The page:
After taking DNA samples from the remains of 43 different giant squid, scientists have come to the conclusion that there is one global population of giant squid, without any subspecies.
Since there isn’t much variation in the genes of these mammoth mollusks, it is assumed that even though giant squid are found around the world’s oceans, that adult giant squid share the same general area of the larger and deeper oceanic depths. Then again, there are many things that mankind doesn’t know about the giant squid. We don’t know their average lifespan, how large of an area an adult claims as its territorial range, or even the global population of giant squid….
But what we do know about the giant squid makes this beast even more fascinating! Here are some established facts about this elusive animal:
An adult giant squid can stretch out longer than a school bus, and their eyes are the size of dinner plates.
This squid has the largest eyes of any living animal species.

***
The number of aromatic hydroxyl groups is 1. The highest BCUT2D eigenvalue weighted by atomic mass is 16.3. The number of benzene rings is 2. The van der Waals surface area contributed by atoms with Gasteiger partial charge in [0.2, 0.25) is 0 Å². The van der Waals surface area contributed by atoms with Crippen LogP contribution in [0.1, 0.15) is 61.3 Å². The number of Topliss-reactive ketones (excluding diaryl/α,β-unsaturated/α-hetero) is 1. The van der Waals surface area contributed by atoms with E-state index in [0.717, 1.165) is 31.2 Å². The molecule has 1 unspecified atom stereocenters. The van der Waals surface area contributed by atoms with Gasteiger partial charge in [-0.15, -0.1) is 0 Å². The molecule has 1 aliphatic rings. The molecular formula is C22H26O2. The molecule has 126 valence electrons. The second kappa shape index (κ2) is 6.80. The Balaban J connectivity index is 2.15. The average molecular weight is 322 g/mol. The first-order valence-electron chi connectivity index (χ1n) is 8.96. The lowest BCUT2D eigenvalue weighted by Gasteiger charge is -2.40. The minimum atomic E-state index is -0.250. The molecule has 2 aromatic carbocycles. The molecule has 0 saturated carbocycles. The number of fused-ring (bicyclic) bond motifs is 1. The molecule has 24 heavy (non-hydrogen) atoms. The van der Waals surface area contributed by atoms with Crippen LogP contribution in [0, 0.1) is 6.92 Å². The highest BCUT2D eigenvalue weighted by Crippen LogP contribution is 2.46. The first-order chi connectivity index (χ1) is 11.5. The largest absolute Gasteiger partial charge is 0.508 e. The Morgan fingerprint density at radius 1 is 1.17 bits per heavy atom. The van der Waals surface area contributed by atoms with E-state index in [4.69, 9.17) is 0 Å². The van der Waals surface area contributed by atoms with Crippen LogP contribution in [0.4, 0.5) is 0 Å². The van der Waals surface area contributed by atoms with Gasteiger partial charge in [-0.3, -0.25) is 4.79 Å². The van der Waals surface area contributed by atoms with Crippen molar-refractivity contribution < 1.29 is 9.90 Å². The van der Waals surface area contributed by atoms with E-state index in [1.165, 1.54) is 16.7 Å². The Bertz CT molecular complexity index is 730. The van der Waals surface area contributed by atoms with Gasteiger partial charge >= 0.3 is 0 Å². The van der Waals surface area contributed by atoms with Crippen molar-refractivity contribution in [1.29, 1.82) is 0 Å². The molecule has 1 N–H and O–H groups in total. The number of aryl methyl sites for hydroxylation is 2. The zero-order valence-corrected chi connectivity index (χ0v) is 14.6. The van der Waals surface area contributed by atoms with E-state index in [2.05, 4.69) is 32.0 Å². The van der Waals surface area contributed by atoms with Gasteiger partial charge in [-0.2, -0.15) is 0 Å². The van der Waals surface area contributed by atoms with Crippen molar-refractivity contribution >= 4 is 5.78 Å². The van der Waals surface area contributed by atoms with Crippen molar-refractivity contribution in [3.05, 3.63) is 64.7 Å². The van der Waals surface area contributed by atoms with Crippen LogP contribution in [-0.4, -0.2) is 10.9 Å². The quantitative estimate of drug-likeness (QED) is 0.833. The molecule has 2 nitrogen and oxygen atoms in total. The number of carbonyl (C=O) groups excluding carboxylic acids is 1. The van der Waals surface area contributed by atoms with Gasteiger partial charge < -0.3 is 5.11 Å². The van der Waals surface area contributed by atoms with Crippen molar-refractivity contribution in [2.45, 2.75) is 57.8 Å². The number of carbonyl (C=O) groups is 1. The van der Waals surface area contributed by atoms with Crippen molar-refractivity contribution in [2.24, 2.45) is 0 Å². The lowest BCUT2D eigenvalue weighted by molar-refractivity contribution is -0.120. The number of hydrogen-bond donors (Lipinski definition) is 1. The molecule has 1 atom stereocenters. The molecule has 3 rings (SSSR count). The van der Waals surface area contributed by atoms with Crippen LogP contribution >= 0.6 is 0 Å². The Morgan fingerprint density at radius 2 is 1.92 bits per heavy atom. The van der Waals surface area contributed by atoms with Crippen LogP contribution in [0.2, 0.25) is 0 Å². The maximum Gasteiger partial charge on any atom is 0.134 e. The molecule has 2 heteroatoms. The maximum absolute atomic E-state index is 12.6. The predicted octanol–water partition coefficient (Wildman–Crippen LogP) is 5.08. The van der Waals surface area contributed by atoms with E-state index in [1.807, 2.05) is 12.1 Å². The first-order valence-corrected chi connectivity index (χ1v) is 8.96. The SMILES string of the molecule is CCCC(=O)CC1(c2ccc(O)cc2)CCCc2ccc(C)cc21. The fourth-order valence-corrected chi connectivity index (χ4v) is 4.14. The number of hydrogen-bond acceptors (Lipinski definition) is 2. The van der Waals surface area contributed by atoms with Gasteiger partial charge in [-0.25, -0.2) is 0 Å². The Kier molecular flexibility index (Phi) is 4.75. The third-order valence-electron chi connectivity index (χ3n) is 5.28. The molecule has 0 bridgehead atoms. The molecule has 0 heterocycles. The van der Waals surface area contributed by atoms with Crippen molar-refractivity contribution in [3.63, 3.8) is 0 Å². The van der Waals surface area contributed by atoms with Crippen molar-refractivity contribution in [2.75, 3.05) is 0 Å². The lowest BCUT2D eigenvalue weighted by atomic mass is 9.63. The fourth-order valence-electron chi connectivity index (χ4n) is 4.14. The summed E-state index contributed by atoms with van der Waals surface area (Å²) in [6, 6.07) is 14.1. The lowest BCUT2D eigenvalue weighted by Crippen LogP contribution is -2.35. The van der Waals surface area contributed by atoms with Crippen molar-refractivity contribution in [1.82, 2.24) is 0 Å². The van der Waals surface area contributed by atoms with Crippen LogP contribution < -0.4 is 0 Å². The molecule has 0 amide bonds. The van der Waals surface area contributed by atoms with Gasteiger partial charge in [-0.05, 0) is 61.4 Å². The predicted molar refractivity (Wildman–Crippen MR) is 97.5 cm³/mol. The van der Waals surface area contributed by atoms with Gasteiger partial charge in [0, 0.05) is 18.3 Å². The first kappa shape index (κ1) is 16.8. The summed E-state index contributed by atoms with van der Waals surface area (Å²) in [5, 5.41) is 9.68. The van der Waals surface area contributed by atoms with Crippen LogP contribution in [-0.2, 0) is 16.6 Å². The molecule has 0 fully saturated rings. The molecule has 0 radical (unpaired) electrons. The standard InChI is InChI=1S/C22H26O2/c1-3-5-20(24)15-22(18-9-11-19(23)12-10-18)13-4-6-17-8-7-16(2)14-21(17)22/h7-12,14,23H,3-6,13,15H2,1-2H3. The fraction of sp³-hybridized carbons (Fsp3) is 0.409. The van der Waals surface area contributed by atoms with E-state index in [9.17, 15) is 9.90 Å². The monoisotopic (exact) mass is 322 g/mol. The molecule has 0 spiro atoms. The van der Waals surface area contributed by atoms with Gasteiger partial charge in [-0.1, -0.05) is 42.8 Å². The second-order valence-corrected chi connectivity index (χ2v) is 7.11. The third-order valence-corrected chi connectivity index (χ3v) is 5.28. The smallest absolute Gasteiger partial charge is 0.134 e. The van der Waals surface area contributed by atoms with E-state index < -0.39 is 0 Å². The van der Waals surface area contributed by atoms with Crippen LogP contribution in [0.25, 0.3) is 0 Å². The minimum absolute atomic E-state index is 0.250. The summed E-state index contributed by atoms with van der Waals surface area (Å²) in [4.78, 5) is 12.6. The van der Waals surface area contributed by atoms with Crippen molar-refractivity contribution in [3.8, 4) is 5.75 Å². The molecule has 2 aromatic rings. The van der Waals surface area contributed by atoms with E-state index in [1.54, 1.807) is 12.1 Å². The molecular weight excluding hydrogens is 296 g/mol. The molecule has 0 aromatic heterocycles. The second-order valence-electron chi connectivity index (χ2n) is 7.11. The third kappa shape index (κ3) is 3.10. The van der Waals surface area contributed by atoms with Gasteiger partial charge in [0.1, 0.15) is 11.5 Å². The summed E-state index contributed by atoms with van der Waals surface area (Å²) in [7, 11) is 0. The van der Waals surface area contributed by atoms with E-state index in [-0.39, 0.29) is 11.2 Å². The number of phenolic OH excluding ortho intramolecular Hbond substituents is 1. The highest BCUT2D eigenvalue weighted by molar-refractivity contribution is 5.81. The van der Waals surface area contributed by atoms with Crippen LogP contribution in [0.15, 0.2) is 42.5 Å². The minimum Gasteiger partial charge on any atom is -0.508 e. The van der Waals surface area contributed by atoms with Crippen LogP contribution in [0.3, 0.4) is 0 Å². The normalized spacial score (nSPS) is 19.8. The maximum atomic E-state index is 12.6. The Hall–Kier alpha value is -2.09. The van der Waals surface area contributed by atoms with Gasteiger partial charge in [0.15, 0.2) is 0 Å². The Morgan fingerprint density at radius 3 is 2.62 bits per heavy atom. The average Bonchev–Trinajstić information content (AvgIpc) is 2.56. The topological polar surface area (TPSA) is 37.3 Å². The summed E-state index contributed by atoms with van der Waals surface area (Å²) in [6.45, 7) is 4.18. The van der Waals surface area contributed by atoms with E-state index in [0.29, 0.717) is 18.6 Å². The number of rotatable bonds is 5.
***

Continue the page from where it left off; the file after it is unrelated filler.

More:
While a mighty predator in its own right, the giant squid sometimes falls prey to sperm whales.
It has the longest tentacles of any cephalopod, and is equipped with 8 arms as well as two longer tentacles.
The tentacles are covered with sharp, saw-like suckers and grasping hooks to take town prey.
These carnivorous invertebrates eat a wide range of meat, including fish, crustaceans and other squids.
A giant squid was captured on film for the first time on January 27th through the exhaustive efforts of a dedicated Japanese research team and the Discovery Chanel. Take a peek at this real “sea monster” below:
It’s absolutely fantastic to see scientists plumbing the ocean’s depths to reveal the secretive lives of these creatures. A giant squid is like something out of a fantasy novel; it’s massive size and fights to the death with whales make it even more fascinating, no matter how difficult they are to observe. Who needs to go to outer space, when we’ve got rare, tentacled giants in out own oceans?